Why You Need To Be on the Lookout for Universal Joint Issues

Posted on: 8 December 2021

Rear-wheel drive vehicles must rely on a number of individual components to transfer power from the front to the back. Much of this work is accomplished by a long cylindrical part known as a prop shaft that connects the back of the gearbox to the rear axle casing. While the prop shaft is a very reliable component and is unlikely to give you many problems in your motoring life, you may have to pay attention to a separate and connecting part that endures a lot of wear and tear. This part is certainly prone to failure, so what do you need to keep your eye on?

How the System Works

If you think about how a car or truck moves along a road, you may wonder how certain "sprung" components can move up and down while others remain in a static position. For example, the engine and gearbox are largely static at all times, while the rear axle is connected to the chassis via shock absorbers and springs. The prop shaft connects these major components and, therefore, links the static gearbox with the moving axle, so in order to allow this to happen, engineers fit a universal joint.

The universal joint can move in a multitude of directions and, consequently, provides the flexibility needed in this situation. As the prop shaft rotates quickly, the universal joint will take up the slack and connect the entire mechanism to the front of the axle casing.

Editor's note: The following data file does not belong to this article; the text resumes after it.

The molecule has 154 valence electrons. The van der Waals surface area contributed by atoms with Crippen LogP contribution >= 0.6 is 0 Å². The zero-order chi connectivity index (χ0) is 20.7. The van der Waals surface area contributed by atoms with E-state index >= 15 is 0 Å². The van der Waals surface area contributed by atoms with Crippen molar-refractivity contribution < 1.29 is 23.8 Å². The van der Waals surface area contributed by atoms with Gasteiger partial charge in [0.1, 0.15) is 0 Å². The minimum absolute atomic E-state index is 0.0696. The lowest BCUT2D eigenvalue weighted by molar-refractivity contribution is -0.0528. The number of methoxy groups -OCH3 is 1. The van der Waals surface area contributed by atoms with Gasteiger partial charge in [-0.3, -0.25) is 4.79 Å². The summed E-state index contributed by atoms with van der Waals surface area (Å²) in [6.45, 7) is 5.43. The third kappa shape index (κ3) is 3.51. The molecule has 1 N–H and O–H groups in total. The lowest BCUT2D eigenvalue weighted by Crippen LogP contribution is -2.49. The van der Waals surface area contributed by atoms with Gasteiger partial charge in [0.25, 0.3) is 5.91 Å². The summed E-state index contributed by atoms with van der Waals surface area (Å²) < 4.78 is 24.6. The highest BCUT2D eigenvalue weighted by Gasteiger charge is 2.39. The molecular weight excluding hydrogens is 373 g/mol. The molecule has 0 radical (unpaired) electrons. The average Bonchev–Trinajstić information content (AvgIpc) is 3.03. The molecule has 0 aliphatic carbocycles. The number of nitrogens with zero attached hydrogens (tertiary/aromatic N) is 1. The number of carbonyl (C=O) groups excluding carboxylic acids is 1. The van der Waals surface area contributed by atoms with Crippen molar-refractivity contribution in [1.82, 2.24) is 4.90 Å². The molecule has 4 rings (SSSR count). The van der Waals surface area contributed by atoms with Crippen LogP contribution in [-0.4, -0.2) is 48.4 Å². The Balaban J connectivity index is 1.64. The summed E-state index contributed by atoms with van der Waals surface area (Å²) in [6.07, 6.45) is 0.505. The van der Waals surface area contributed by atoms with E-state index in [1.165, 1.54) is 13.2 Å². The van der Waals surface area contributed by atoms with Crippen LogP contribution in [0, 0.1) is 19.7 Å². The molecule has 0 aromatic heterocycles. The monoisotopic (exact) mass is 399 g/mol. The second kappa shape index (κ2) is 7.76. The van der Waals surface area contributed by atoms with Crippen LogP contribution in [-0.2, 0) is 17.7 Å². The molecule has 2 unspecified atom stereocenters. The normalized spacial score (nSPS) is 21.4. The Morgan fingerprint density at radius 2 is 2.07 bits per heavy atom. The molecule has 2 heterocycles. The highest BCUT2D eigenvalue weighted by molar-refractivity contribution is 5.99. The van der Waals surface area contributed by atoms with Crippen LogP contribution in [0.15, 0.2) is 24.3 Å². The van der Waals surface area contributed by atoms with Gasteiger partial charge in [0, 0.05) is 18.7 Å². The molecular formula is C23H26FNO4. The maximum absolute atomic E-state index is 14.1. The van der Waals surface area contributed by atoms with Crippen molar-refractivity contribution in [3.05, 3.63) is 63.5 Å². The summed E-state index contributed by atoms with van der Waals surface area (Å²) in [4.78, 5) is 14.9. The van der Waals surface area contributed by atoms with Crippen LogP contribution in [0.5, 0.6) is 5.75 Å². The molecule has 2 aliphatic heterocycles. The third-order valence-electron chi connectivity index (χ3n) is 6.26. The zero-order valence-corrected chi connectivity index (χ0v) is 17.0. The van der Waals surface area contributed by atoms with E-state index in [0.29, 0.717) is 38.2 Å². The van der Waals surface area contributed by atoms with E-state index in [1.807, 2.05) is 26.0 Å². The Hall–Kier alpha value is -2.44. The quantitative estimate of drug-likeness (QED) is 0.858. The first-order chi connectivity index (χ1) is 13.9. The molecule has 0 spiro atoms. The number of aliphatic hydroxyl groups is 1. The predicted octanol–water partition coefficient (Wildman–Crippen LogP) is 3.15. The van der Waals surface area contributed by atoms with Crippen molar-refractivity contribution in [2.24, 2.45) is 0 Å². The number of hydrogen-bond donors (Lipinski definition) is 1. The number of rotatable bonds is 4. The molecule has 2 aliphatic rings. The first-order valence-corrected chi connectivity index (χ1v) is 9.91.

Most universal joints today have a sealed design and do not require any maintenance, per se. The necessary lubrication is contained within the unit, and this helps to avoid friction during everyday operation. However, the joint will definitely wear out given time and may do so more quickly if you tow a trailer or drive off-road. In addition, the bolts that hold various parts in place can become loose due to vibration or, symptoms, corrosion.

Warning Signs

If the joint begins to play up, you may notice a lot more vibration that you may feel through the cabin's floor. You may also notice whining emanating from the rear of the vehicle or a distinct "thud" when you move away from a static position.

Expert Attention

So, if you have come across any of these issues, you may need to look at your universal joints. Make sure that you hand this over to an auto repair shop, though, as they will need to align the driveshaft carefully once they have carried out the repairs.